Snow Storm

This is perhaps Turner’s finest seascape, and indeed possibly the greatest depiction of a storm in all art. It was exhibited at the Royal Academy in I842. Turner once claimed that in order to paint this scene he had `got the sailors to lash me to the mast to observe it; I was lashed for four hours, and I did not expect to escape, but I felt bound to record it if I did’. However, possibly he fabricated this story, for it is similar to one told of the marine painter Joseph Vernet, and no ship named the Ariel is known to have sailed from Harwich in the years leading up to I842; perhaps the title of the vessel was intended to allude to Shakespeare’s The Tempest. Nor does the picture-title accord fully with what we actually see, for the ship is `going by the lead’, which denotes that a weighted line is being periodically dropped from the bow to gauge the shallowness of the waters so as to prevent the ship from running aground. Yet such a prudent, measured precaution seems to be at odds with the actual predicament of a vessel caught up in a maelstrom, even if we can appreciate why the boat should be firing signal rockets to denote her position offshore.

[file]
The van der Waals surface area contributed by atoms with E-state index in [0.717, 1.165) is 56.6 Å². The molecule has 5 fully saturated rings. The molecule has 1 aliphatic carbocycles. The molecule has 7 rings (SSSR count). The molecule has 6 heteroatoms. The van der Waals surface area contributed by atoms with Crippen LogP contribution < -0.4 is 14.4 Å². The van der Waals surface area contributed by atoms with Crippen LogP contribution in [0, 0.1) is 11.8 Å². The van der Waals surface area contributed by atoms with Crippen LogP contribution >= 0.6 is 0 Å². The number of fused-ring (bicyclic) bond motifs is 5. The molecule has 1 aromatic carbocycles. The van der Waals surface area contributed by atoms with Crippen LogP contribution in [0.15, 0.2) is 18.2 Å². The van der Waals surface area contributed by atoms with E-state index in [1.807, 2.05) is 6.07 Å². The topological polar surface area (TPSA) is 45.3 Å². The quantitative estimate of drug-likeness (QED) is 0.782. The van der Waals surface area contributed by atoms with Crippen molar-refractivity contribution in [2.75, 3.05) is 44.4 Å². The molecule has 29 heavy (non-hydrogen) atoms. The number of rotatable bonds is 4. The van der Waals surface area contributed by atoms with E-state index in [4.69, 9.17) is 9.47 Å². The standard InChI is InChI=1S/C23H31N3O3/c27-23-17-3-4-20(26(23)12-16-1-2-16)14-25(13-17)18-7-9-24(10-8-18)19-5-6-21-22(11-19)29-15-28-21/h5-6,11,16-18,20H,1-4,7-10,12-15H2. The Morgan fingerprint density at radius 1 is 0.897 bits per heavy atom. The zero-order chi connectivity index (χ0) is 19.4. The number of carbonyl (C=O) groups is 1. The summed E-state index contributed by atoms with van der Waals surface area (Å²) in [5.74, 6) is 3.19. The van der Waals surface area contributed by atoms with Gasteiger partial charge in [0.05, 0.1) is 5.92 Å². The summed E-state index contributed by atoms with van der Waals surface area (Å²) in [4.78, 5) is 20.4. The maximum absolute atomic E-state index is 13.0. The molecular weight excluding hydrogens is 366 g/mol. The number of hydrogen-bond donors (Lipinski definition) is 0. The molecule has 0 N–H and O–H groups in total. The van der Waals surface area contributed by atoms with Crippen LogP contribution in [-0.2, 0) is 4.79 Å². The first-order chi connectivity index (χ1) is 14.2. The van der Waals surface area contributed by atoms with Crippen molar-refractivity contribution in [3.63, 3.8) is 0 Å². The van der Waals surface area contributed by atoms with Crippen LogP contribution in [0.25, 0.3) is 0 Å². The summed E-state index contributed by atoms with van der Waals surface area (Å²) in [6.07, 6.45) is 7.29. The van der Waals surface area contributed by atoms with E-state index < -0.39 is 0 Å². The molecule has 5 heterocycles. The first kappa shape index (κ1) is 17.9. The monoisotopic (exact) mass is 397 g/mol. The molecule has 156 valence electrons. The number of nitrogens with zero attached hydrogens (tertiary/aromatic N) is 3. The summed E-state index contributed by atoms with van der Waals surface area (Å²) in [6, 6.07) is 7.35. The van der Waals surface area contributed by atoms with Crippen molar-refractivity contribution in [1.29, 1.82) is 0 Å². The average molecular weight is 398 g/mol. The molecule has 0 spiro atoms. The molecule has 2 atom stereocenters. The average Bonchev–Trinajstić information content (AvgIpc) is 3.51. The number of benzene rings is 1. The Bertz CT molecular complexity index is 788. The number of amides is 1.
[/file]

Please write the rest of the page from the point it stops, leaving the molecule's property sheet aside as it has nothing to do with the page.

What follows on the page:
Yet even if some or all of Turner’s factual claims are false, and there seems to be some disparity between the nautical behavior indicated in the title and what appears to be actually happening to the Ariel, the veracity of Turner’s communication of what it is like to be at the centre of a cataclysmic storm is beyond dispute, with the entire visible universe wheeling in a massive vortex around both the steamer and also the spectator. (And on the steamer, incidentally, we can see that its foremast and funnel are located in the correct positions, which again indicates that Turner had purposefully taken liberties with literal reality in The Fighting Temeraire of three years earlier.)

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